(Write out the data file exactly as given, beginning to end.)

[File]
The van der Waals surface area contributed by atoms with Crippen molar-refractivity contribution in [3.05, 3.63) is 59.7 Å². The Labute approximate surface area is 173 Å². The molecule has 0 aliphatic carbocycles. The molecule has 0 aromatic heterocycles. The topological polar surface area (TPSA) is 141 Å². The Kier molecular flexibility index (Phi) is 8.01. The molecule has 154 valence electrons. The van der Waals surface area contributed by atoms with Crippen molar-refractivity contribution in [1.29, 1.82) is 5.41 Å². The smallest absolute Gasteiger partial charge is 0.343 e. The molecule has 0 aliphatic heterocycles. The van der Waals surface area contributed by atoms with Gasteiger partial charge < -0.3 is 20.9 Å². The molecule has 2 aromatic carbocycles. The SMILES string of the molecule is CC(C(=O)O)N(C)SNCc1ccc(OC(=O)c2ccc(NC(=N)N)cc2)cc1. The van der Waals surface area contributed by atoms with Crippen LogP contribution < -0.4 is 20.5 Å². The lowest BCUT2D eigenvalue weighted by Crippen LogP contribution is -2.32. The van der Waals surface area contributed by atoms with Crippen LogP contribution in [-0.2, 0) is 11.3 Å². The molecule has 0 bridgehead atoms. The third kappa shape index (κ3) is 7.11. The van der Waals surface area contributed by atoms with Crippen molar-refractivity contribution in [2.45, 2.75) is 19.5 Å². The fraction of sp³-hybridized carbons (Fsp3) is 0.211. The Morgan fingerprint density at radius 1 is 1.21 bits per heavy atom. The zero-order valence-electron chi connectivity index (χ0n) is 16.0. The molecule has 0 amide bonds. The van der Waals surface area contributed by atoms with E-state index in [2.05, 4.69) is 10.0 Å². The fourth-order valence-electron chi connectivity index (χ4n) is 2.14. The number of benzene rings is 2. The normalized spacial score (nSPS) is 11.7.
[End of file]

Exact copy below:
The van der Waals surface area contributed by atoms with Crippen molar-refractivity contribution in [3.05, 3.63) is 59.7 Å². The Labute approximate surface area is 173 Å². The molecule has 0 aliphatic carbocycles. The molecule has 0 aromatic heterocycles. The topological polar surface area (TPSA) is 141 Å². The Kier molecular flexibility index (Phi) is 8.01. The molecule has 154 valence electrons. The van der Waals surface area contributed by atoms with Crippen molar-refractivity contribution in [1.29, 1.82) is 5.41 Å². The smallest absolute Gasteiger partial charge is 0.343 e. The molecule has 0 aliphatic heterocycles. The van der Waals surface area contributed by atoms with Gasteiger partial charge < -0.3 is 20.9 Å². The molecule has 2 aromatic carbocycles. The SMILES string of the molecule is CC(C(=O)O)N(C)SNCc1ccc(OC(=O)c2ccc(NC(=N)N)cc2)cc1. The van der Waals surface area contributed by atoms with Crippen LogP contribution < -0.4 is 20.5 Å². The lowest BCUT2D eigenvalue weighted by Crippen LogP contribution is -2.32. The van der Waals surface area contributed by atoms with Crippen LogP contribution in [-0.2, 0) is 11.3 Å². The molecule has 0 bridgehead atoms. The third kappa shape index (κ3) is 7.11. The van der Waals surface area contributed by atoms with Crippen molar-refractivity contribution in [2.45, 2.75) is 19.5 Å². The fraction of sp³-hybridized carbons (Fsp3) is 0.211. The Morgan fingerprint density at radius 1 is 1.21 bits per heavy atom. The zero-order valence-electron chi connectivity index (χ0n) is 16.0. The molecule has 0 amide bonds. The van der Waals surface area contributed by atoms with E-state index in [2.05, 4.69) is 10.0 Å². The fourth-order valence-electron chi connectivity index (χ4n) is 2.14. The number of benzene rings is 2. The normalized spacial score (nSPS) is 11.7.